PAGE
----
Office Vacancy Continues To Creep Up In Major Markets

Houses for sale in Ottawa

Written By
Laura Hanrahan

Office vacancy rates in the country’s two largest markets inched up once again during the second quarter of the year, says a new report from Colliers.

In the Greater Vancouver Area (GVA), office vacancy hit a five-year high of 7.4% in Q2, up noticeably from the 6.5% rate seen just one quarter prior. This increase was led by downtown offices, with a 10.4% vacancy rate, up from 8.4% in Q2. Suburban offices, on the other hand, actually saw a small drop in vacancy, sliding from 5% in Q1 to 4.9% in Q2.

Colliers notes, however, that “even with this record run up in vacancy, the GVA’s office vacancy remains the lowest in major markets across Canada.” In fact, BC is the only province with cities included in the report that have single-digit vacancy rates.

Toronto, which also saw an uptick in Q2, is a prime example of a major market with a noticeably higher vacancy rate. It hit 10.5% in Q2, up slightly from the 10.4% rate seen at the beginning of the year. Downtown offices had a slightly higher vacancy rate (10.6%) compared to suburban offices in the city (10.4%).

As deal volume continues to lag in the city’s downtown core, Colliers says major landlords are “recognizing the need for move-in ready space among traditional and/or institutional occupiers who are more likely to direct their workforce back into the office under provisional measures.”

Other major cities like Ottawa, Waterloo, Winnipeg, Regina, and Saskatoon all saw office vacancy increase. Meanwhile in Montreal, it stayed on par with Q1 at 14.7%.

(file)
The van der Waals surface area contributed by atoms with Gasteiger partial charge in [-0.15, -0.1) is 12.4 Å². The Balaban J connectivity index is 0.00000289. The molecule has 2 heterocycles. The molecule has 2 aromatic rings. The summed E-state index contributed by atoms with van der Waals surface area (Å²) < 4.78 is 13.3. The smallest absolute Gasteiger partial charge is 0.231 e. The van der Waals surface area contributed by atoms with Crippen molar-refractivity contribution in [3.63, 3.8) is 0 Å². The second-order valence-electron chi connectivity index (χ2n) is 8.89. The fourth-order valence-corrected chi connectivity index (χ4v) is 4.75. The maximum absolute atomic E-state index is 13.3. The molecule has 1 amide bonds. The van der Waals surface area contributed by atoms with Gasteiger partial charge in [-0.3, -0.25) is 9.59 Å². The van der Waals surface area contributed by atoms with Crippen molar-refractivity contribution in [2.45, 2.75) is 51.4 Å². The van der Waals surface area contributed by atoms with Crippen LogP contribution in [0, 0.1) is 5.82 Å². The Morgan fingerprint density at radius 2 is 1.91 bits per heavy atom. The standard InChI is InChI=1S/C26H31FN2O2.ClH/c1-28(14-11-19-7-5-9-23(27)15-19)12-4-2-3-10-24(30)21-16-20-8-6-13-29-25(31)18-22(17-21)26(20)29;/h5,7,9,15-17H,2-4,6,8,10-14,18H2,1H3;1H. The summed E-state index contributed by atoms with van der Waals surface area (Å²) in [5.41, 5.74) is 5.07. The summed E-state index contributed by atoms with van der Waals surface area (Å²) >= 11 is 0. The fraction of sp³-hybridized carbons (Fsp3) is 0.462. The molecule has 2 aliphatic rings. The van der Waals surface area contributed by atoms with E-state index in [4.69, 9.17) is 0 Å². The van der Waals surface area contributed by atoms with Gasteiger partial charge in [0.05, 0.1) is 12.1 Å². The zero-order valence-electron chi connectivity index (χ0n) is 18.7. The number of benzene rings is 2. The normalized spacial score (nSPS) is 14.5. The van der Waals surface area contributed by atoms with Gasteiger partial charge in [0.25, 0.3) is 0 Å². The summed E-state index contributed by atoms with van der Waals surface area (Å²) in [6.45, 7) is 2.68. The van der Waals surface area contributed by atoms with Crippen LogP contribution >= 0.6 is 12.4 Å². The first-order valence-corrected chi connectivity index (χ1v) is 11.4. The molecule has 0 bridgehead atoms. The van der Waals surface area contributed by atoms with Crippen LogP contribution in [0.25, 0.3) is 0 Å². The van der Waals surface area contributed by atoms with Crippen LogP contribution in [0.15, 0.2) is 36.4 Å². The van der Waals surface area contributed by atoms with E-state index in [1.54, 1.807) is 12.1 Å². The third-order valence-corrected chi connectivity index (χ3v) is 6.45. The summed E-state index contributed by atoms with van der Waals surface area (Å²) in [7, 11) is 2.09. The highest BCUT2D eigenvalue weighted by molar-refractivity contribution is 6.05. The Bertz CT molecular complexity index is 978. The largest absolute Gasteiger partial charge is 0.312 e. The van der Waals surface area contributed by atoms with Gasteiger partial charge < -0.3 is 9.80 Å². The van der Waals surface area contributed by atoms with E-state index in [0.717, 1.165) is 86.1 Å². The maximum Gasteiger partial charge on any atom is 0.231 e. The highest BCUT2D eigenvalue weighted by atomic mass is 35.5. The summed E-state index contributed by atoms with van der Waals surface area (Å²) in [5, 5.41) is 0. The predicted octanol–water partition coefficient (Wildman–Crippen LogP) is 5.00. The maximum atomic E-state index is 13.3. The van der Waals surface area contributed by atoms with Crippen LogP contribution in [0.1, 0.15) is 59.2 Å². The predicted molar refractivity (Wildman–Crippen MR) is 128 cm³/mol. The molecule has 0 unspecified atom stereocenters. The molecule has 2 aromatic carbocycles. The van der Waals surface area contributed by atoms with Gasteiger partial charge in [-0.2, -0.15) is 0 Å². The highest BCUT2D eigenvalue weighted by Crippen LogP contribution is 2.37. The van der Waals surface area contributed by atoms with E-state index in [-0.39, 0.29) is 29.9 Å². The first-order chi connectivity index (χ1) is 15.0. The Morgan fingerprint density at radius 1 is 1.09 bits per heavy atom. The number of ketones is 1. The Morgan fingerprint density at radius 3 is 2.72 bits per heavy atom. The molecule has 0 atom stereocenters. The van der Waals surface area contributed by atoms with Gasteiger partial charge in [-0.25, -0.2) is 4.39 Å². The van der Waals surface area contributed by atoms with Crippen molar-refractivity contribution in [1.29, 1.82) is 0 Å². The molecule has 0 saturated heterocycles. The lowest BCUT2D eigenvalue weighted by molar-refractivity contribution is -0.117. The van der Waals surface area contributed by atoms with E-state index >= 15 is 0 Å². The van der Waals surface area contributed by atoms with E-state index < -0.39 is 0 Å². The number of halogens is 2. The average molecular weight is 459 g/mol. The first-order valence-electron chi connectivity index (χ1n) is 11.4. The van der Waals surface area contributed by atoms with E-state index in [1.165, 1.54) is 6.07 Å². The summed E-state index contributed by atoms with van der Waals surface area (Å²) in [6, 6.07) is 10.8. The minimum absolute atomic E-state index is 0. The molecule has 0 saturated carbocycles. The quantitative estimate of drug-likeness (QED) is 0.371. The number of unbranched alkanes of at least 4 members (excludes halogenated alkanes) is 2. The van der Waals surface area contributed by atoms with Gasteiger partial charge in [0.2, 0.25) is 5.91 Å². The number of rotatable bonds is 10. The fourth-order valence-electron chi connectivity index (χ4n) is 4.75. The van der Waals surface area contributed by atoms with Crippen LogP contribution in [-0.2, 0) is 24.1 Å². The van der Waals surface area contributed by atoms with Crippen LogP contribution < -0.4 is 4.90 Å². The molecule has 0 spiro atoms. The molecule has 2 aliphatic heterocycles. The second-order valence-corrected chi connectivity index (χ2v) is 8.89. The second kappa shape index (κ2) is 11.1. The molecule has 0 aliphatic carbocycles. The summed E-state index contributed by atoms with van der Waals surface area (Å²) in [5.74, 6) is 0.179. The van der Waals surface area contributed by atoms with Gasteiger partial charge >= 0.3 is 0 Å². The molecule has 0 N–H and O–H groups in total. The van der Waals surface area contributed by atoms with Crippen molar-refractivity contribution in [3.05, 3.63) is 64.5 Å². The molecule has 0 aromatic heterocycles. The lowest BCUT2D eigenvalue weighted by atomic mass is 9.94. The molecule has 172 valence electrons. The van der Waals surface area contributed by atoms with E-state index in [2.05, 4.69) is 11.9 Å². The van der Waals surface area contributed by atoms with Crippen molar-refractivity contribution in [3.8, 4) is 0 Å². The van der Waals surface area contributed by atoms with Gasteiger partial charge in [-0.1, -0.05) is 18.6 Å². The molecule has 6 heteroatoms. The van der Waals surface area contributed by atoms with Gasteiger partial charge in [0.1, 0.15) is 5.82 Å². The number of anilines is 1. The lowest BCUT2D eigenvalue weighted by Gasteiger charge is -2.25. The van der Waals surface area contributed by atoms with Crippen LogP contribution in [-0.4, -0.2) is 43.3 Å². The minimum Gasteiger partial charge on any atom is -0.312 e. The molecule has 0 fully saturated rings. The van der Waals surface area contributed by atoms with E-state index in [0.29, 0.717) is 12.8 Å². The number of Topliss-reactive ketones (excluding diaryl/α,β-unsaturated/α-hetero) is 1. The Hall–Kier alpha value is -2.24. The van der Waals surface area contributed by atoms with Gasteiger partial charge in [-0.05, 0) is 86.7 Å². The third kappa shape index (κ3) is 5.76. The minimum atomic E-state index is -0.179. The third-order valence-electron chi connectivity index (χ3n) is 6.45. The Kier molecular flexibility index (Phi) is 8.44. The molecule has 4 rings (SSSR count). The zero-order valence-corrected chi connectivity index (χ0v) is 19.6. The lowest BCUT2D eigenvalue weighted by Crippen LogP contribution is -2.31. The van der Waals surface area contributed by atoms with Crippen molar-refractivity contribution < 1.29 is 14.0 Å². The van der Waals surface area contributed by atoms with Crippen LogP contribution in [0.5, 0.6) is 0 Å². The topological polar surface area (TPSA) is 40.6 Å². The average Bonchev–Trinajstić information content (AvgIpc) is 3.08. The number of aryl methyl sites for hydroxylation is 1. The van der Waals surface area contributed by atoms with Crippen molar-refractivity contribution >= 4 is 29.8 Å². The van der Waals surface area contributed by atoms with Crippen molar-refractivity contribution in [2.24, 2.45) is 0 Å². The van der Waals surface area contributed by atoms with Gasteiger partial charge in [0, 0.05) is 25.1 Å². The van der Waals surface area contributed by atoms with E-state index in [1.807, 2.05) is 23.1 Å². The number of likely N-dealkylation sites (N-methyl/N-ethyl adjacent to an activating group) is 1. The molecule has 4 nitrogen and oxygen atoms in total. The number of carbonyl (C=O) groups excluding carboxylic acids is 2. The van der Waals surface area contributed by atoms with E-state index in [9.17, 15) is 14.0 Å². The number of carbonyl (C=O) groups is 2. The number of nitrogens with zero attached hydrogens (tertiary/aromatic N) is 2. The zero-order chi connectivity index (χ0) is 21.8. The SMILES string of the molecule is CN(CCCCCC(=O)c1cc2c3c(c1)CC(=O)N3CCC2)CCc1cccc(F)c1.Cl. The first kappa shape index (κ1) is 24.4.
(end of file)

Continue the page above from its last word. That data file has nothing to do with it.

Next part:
In the fight against remote work, some landlords are looking for new ways to attract tenants. In Ottawa, for example, Colliers says landlords are “becoming more creative in attracting and retaining tenants by offering employees a better office environment and making work-from-home less appealing.” This has included additions such as hotel-style lobbies, food halls, gyms, game rooms, conference centres, and lounges.

Interestingly, Calgary, which has far and away the highest office vacancy rate of any major city in Canada, coming in at 27.2%, actually saw a small drop from Q1’s 27.7%. The change was spurred by a drop in suburban office vacancy, which fell to 22.8%, while downtown offices held their same 30.1% rate from the previous quarter.

Edmonton similarly saw a decline in office vacancy, falling to 19.9% from 20.1% — something Colliers says could soon change following the recent Conservative party win, “specifically within the Government district, as there is a high probability that they will reduce both the size of the bureaucracy and Alberta Health Services.”

Despite typical supply and demand expectations, vacancy rates rising and falling did not directly translate to inverse changes in average rent prices. Toronto and Vancouver, despite having more vacant space, both saw price increases, along with Waterloo, Winnipeg, Calgary, and Edmonton. Saskatoon, Victoria, Regina, Ottawa, and Montreal, on the other hand, all saw their average rent prices slip.

Written By
Laura Hanrahan